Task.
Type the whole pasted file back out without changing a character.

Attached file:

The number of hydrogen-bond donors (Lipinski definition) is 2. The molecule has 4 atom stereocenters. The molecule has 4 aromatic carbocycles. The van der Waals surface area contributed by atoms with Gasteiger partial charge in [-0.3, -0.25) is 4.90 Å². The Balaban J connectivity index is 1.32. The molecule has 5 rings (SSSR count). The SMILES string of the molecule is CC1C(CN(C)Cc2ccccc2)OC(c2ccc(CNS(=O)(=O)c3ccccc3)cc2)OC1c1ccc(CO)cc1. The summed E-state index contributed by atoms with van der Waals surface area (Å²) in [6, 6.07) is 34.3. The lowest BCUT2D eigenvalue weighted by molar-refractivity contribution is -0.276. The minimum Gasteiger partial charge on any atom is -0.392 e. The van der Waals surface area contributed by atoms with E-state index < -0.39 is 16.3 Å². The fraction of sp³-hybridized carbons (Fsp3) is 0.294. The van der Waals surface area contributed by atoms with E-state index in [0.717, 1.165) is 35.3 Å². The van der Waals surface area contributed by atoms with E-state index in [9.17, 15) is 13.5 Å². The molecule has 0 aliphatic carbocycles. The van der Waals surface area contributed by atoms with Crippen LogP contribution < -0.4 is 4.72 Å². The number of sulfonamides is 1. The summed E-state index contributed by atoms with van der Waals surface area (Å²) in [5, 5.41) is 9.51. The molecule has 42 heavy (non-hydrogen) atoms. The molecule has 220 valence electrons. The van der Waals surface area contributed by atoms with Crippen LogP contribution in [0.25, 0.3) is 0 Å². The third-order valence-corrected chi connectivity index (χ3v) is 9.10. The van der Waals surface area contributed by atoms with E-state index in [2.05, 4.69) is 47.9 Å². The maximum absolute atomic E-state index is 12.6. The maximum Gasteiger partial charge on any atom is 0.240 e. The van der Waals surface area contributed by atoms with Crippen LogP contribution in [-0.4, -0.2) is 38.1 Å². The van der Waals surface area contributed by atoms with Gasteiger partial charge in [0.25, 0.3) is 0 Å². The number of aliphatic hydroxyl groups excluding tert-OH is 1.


The number of hydrogen-bond donors (Lipinski definition) is 2. The molecule has 4 atom stereocenters. The molecule has 4 aromatic carbocycles. The van der Waals surface area contributed by atoms with Gasteiger partial charge in [-0.3, -0.25) is 4.90 Å². The Balaban J connectivity index is 1.32. The molecule has 5 rings (SSSR count). The SMILES string of the molecule is CC1C(CN(C)Cc2ccccc2)OC(c2ccc(CNS(=O)(=O)c3ccccc3)cc2)OC1c1ccc(CO)cc1. The summed E-state index contributed by atoms with van der Waals surface area (Å²) in [6, 6.07) is 34.3. The lowest BCUT2D eigenvalue weighted by molar-refractivity contribution is -0.276. The minimum Gasteiger partial charge on any atom is -0.392 e. The van der Waals surface area contributed by atoms with E-state index < -0.39 is 16.3 Å². The fraction of sp³-hybridized carbons (Fsp3) is 0.294. The van der Waals surface area contributed by atoms with E-state index in [0.717, 1.165) is 35.3 Å². The van der Waals surface area contributed by atoms with E-state index in [9.17, 15) is 13.5 Å². The molecule has 0 aliphatic carbocycles. The van der Waals surface area contributed by atoms with Crippen LogP contribution < -0.4 is 4.72 Å². The number of sulfonamides is 1. The summed E-state index contributed by atoms with van der Waals surface area (Å²) in [5, 5.41) is 9.51. The molecule has 42 heavy (non-hydrogen) atoms. The molecule has 220 valence electrons. The van der Waals surface area contributed by atoms with Crippen LogP contribution in [0.25, 0.3) is 0 Å². The third-order valence-corrected chi connectivity index (χ3v) is 9.10. The van der Waals surface area contributed by atoms with E-state index in [2.05, 4.69) is 47.9 Å². The maximum absolute atomic E-state index is 12.6. The maximum Gasteiger partial charge on any atom is 0.240 e. The van der Waals surface area contributed by atoms with Crippen LogP contribution in [-0.4, -0.2) is 38.1 Å². The van der Waals surface area contributed by atoms with Gasteiger partial charge in [0.25, 0.3) is 0 Å². The number of aliphatic hydroxyl groups excluding tert-OH is 1.